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On Friday afternoon, Rick Perry became the first candidate in the congested Republican field to drop out of the presidential race.

In a concession speech delivered to the Eagle Forum in St. Louis, Missouri, the former Texas governor took aim at Donald Trump — without directly mentioning the business tycoon’s name. He challenged voters to resist the lures of celebrity, nativism, racism, false conservatism, and candidates who did not have true Christian faith.

He asserted that the U.S.-Mexico border can be secured “without inflammatory rhetoric, without base appeals that divide us based by race, culture, and creed.”

“Demeaning people of Hispanic heritage is not just ignorant,” he said. “It betrays the example of Christ.”

He nodded to Martin Luther King, Jr., saying in his prepared remarks: “We need to get back to the central constitutional principle that, in America, it is the content of your character that matters, not the color of your skin – that it doesn’t matter where you come from, but where you are going.”

“We have a tremendous field of candidates,” he said, faltering. “Probably the greatest group of men and women. I step aside knowing our party’s in good hands.”

“It is time to elevate our debate from divisive name calling, from soundbites without solutions, and start discussing how we will make the country better for all if a conservative is elected president,” he said, emphasizing the word “conservative.”

Perry launched his campaign for president (his second) in June with the promise “to revive this American Dream again.”

He was one of the first to publicly attack Trump’s qualifications, releasing a statement in July saying that what Trump was “offering is not conservatism, it is Trump-ism – a toxic mix of demagoguery and nonsense.” He memorably called Trump’s brand of politics a “cancer on conservatism.”

And so, in what has become a familiar pattern, he became one of The Donald’s first targets.

Perry had “failed on the border,” Trump tweeted. “He should be forced to take an IQ test before being allowed to enter the GOP debate.”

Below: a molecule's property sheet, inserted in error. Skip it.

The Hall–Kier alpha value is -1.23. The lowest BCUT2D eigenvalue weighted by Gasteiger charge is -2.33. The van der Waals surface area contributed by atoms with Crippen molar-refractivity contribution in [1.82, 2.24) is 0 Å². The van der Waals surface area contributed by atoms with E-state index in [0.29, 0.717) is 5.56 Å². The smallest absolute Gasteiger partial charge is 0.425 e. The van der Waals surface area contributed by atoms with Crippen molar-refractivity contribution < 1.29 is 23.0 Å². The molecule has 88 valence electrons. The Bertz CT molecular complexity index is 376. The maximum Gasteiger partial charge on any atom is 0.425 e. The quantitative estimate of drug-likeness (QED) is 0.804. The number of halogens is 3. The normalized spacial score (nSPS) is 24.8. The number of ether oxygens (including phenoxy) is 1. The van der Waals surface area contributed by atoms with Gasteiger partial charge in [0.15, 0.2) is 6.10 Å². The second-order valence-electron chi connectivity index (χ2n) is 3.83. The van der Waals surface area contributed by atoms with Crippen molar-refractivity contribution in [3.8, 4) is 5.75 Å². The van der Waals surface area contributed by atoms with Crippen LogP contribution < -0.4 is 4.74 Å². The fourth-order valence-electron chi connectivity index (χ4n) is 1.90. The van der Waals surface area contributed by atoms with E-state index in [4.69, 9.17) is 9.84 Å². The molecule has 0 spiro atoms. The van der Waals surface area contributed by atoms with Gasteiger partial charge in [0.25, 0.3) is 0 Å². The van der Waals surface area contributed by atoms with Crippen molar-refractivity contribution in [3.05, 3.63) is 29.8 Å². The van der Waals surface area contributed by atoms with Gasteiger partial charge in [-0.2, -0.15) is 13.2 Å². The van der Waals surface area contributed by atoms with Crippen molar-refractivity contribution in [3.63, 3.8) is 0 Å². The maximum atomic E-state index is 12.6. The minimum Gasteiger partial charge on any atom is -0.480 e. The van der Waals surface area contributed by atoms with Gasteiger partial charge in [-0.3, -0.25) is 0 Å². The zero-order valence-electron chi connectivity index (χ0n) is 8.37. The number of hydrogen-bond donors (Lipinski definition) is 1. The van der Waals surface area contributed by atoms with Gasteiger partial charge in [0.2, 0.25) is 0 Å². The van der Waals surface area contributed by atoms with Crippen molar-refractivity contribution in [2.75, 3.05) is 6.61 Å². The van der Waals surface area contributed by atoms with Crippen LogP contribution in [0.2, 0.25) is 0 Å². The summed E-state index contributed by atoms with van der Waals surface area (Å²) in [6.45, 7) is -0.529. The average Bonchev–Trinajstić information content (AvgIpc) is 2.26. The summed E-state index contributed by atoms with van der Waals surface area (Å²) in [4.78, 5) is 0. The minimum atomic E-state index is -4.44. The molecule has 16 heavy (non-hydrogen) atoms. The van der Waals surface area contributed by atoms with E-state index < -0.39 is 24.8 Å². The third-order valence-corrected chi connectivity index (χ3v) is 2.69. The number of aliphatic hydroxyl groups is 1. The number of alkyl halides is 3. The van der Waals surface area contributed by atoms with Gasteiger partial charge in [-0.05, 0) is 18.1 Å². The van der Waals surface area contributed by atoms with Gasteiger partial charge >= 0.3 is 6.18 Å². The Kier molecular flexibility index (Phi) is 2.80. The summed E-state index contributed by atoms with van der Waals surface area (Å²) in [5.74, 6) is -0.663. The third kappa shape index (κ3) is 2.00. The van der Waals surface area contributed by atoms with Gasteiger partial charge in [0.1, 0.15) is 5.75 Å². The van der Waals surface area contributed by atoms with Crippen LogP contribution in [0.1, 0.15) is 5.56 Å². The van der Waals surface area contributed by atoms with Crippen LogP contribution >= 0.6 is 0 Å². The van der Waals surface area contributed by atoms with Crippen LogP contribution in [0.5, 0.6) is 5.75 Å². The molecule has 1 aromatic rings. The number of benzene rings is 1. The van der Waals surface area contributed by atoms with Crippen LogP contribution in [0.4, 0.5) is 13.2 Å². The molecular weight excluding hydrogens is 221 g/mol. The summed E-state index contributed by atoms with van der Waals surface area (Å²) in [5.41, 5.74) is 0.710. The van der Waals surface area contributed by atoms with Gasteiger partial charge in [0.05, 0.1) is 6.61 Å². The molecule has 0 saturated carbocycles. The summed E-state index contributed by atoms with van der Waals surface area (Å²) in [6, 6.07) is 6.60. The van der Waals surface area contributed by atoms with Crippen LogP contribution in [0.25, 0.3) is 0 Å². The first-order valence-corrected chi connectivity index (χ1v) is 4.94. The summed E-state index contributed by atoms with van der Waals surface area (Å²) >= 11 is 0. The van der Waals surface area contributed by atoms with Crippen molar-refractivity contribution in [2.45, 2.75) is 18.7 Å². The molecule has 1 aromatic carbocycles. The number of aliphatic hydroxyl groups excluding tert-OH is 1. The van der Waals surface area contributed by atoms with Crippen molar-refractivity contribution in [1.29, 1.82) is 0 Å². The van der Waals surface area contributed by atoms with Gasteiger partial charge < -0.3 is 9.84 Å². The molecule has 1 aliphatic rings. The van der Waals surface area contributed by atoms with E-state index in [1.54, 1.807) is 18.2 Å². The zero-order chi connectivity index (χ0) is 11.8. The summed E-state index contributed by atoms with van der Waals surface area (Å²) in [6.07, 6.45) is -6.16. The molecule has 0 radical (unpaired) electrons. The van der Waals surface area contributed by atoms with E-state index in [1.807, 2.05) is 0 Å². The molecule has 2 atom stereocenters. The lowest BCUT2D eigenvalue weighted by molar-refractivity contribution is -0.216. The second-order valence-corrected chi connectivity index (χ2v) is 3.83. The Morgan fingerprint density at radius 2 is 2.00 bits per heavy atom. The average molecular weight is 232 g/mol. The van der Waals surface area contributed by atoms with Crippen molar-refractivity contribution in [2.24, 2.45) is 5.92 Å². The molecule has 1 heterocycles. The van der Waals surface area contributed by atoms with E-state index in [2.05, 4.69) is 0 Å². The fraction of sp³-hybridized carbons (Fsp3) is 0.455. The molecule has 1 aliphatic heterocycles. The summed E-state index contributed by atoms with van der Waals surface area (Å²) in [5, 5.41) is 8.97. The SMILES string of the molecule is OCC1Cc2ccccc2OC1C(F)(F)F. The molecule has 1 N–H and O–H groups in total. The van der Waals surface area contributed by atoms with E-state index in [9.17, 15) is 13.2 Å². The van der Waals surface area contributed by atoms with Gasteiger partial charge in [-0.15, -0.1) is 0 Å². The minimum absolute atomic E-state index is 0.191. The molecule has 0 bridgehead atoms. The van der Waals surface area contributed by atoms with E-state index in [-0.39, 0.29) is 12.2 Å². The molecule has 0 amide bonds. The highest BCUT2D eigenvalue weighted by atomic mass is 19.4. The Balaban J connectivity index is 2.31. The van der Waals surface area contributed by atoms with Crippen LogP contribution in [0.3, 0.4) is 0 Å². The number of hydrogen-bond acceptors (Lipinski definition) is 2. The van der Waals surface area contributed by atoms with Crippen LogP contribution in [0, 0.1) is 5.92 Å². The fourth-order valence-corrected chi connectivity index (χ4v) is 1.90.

As it happened, Ohio governor John Kasich, a late entry into the race, edged Perry out in the polls to capture the #10 spot in the top-tier Fox News Republican debate in August, relegating Perry to the warmup act. Perry was slated to appear in the minor-league debate on CNN next Wednesday as well.

In the weeks leading up to his suspension of his campaign, Perry was dogged by reports that his operation was critically short on staff and money. He flailed in the polls, and appeared unable in a television interview to affirm that he was still in the running. After his concession Friday, television pundits were quick to note that Perry’s stump speech was likely to garner him the most media attention he had received in weeks.

“For me, the message has always been greater than the man,” Perry said. “The conservative movement has always been about principles, not personalities. Our nominee should embody those principles. He – or she – must make the case for the cause of conservatism more than the cause of their own celebrity.”

His written remarks concluded:

I remain as convinced as ever: there is nothing wrong with America today that cannot be fixed with new leadership. Leadership that champions conservative ideas.

As great as our greatest Republican presidents were – from Lincoln to Reagan – it is their ideas that remain greatest.

Those ideas live on through the spirit, idealism and optimism of this generation of Americans.

We must return to great ideas, to our belief in the power of free individuals, free markets, and free Americans standing watch for liberty wherever it is threatened.

This is up to us. It is up to you. And to me. Let’s roll up our sleeves. Let’s get to work. Let’s make America, America again.

Thank you. God bless you, and God bless the United States of America.

Trump was quick to respond:

This article has been updated.

Photo: Rick Perry, via Facebook.

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